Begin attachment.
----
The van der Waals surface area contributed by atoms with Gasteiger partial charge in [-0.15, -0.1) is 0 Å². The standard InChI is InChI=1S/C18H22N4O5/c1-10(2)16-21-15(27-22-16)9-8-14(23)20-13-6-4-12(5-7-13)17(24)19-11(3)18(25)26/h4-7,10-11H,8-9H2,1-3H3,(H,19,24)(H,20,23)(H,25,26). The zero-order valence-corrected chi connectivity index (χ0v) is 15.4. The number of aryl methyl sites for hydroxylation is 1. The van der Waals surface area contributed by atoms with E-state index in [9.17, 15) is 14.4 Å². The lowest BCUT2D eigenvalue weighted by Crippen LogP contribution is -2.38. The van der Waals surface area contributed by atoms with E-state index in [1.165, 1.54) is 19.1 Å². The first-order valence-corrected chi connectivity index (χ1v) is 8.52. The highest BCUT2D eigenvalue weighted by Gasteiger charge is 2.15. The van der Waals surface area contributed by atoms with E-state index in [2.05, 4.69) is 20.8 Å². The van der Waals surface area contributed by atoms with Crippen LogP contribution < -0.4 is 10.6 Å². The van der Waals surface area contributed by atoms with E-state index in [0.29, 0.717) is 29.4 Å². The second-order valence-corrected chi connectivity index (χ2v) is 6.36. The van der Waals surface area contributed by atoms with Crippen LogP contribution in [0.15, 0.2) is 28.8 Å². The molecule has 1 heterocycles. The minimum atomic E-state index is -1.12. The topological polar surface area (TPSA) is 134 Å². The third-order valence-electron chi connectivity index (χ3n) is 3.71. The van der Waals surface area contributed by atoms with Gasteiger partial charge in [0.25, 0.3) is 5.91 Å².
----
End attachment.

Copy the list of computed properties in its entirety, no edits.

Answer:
The van der Waals surface area contributed by atoms with Gasteiger partial charge in [-0.15, -0.1) is 0 Å². The standard InChI is InChI=1S/C18H22N4O5/c1-10(2)16-21-15(27-22-16)9-8-14(23)20-13-6-4-12(5-7-13)17(24)19-11(3)18(25)26/h4-7,10-11H,8-9H2,1-3H3,(H,19,24)(H,20,23)(H,25,26). The zero-order valence-corrected chi connectivity index (χ0v) is 15.4. The number of aryl methyl sites for hydroxylation is 1. The van der Waals surface area contributed by atoms with E-state index in [9.17, 15) is 14.4 Å². The lowest BCUT2D eigenvalue weighted by Crippen LogP contribution is -2.38. The van der Waals surface area contributed by atoms with E-state index in [1.165, 1.54) is 19.1 Å². The first-order valence-corrected chi connectivity index (χ1v) is 8.52. The highest BCUT2D eigenvalue weighted by Gasteiger charge is 2.15. The van der Waals surface area contributed by atoms with E-state index in [2.05, 4.69) is 20.8 Å². The van der Waals surface area contributed by atoms with Crippen LogP contribution < -0.4 is 10.6 Å². The van der Waals surface area contributed by atoms with E-state index in [0.29, 0.717) is 29.4 Å². The second-order valence-corrected chi connectivity index (χ2v) is 6.36. The van der Waals surface area contributed by atoms with Crippen LogP contribution in [0.15, 0.2) is 28.8 Å². The molecule has 1 heterocycles. The minimum atomic E-state index is -1.12. The topological polar surface area (TPSA) is 134 Å². The third-order valence-electron chi connectivity index (χ3n) is 3.71. The van der Waals surface area contributed by atoms with Gasteiger partial charge in [0.25, 0.3) is 5.91 Å².